- - Monday, August 5, 2019

Watching NFL commissioner Roger Goodell sweat and squirm on a witness stand would be highly entertaining under most circumstances. However, as enjoyable as the spectacle promises to be, we need to draw the line somewhere.

Put him under oath for queries about the wildly inconsistent rulings on personal conduct suspensions? Sign me up. Ask him about the league’s historical resistance to brain science and concussion studies? Make some popcorn. Administer truth serum — or at least a lie-detector test — to grill him on Colin Kaepernick’s lengthy unemployment? I’m all for it.

But force Goodell (and game officials) to answer questions about a blown call in January’s NFC title game? That’s going way too far.

Unless you’re a Louisiana judge and, presumably, a New Orleans Saints fan.

In case you missed it last week, State Civil District Court Judge Nicole Sheppard ruled that a damage lawsuit can proceed against the NFL over the blatant no-call that arguably cost the Saints a trip to the Super Bowl. Sheppard’s ruling allows attorney Antonio LeMon to request documents and ask questions in depositions of Goodell and three game officials.

Described in media reports as a “superfan,” LeMon deserves credit for this much: He strategically crafted his lawsuit to keep it in state court, seeking only $75,000 in damages (which he said would go to charity). The NFL successfully argued that other no-call lawsuits should be moved to federal court, where rational judges rightly dismissed the cases.

“I feel that (the NFL‘s) record in the federal courts is way too good,” LeMon told the Associated Press, adding that he prefers his case be tried under Louisiana law and jurisprudence.

“The purpose of this lawsuit is not to get some minuscule amount of money,” he said. “They won’t even notice that. It’s to get at the truth.”

The truth isn’t even hiding in plain sight. It’s jumping and waving its arms unceasingly, a Times Square billboard that’s being live-streamed on a viral loop.

Not much to uncover in discovery.

The refs blew the call — either pass interference or roughness — against Los Angeles Rams cornerback Nickell Robey-Coleman when he laid a helmet-to-helmet hit on receiver Tommylee Lewis. Otherwise, the Saints likely would’ve run out the clock and kicked a game-winning field goal instead of losing in overtime.

But LeMon said he wants a “mountain” of evidence in the case, which alleges fraud by NFL officials. “I want their personnel files; I want their gradings,” he said. “I want their notes from the game.”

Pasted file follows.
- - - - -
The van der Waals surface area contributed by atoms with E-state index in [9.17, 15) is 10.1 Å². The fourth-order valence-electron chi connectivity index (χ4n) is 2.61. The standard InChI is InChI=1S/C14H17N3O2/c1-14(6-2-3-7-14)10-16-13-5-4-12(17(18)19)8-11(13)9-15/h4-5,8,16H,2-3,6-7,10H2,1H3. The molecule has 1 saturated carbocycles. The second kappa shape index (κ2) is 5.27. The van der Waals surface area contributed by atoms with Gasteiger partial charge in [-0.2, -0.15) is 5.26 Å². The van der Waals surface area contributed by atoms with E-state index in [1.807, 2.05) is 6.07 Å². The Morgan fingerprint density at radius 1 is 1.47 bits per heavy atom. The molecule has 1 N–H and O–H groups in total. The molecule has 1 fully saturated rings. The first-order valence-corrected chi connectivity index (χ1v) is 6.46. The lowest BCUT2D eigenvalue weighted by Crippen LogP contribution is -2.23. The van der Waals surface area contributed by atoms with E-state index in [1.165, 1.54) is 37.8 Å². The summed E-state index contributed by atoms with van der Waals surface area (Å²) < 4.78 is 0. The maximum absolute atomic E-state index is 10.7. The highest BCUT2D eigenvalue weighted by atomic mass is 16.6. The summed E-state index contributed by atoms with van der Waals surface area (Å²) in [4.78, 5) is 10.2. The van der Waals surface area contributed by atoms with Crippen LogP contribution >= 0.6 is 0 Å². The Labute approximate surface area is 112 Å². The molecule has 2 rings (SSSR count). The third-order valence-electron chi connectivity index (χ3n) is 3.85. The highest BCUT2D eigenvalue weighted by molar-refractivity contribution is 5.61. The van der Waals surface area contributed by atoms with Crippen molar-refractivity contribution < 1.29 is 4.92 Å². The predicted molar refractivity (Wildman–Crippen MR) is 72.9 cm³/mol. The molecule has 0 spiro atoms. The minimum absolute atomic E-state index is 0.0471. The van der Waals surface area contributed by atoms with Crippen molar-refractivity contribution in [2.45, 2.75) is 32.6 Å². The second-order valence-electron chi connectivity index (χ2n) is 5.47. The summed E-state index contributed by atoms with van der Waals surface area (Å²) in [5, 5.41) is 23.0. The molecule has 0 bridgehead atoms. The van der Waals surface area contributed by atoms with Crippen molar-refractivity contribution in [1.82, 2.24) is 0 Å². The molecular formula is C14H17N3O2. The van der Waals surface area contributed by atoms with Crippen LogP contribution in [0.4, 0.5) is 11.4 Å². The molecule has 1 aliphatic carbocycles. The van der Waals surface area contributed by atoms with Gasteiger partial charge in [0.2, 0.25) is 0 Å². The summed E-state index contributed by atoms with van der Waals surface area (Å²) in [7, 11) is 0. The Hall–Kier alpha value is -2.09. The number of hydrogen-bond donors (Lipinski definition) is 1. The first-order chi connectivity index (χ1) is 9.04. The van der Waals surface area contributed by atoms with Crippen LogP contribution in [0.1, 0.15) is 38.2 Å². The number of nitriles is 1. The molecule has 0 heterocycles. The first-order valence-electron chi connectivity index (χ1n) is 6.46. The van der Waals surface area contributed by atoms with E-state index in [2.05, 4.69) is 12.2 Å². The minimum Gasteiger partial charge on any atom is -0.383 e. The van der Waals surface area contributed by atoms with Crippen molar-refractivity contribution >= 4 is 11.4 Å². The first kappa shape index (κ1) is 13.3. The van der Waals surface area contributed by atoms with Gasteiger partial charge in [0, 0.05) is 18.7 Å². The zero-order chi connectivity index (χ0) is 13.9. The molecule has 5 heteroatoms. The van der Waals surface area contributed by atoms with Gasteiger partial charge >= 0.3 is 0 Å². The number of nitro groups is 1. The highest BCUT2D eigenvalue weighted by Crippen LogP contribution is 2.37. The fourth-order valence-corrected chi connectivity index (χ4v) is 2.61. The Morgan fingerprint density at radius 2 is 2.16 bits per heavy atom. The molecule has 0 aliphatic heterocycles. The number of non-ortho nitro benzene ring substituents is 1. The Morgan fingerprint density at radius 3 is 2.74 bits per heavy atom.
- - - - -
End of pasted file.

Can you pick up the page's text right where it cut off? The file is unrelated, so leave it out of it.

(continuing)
Unless he finds photos of wise guys in a hot tub with the officials, a string of text messages between them and a bunch NFC betting slips, there’s nothing to see. The NFL in January admitted a mistake was made.

“Because the officials on the field are humans, like the players and coaches, errors will happen,” league attorneys said in a brief, responding to a lawsuit from Saints season-ticket holders who wanted Goodell to order a do-over.

“The NFL parties do not dispute that they have previously advised the Saints that one or more penalties for pass interference or illegal helmet-to-helmet contact were mistakenly not called late in the NFC Championship Game, and that the NFL would like its officials on the field to make these calls.”

I’m not sure what Sheppard was thinking in greenlighting LeMon’s case. Minus evidence of offenses such as bribery, extortion and kidnapping, game decisions and court decisions should never mix.

Officials in the NFC title game might be guilty of the biggest, most obvious blown call in sports history, putting themselves in contention with Dan Denkinger’s gaffe in the 1985 World Series and the basketball crew that gifted-wrapped the Soviet Union’s gold-medal victory in the 1972 Olympics. But none of those blunders warrant the filing of lawsuits.

Besides, LeMon and other plaintiffs conveniently overlook an undeniable fact: The play was dependent on a slew of bad calls and non-calls that possibly took place in the game’s first 58 minutes. Surely Saints fans wouldn’t propose reviewing and reversing plays that worked in their favor before Robey-Coleman blasted Lewis.

Barring a successful appeal by NFL attorneys, Goodell and the game officials are expected to be deposed in September. By then, we might be two or three weeks into the regular, meaning Goodell could have another call/no-call crisis on his hands.

Have you seen the new replay rules this year?

All pass-interference penalties — called or uncalled — can be challenged by a coach (or the replay booth in final two minutes of each half). And on those challenges, everything is on the table for review, not just pass interference.

Goodell likely will fidget his way through controversial decisions ahead, which seem inevitable. That should be satisfying enough, without his affidavits and sworn testimony.

The court of public opinion will suffice.

⦁ Deron Snyder writes his award-winning column for The Washington Times on Tuesdays and Thursdays. Follow him on Twitter @DeronSnyder.

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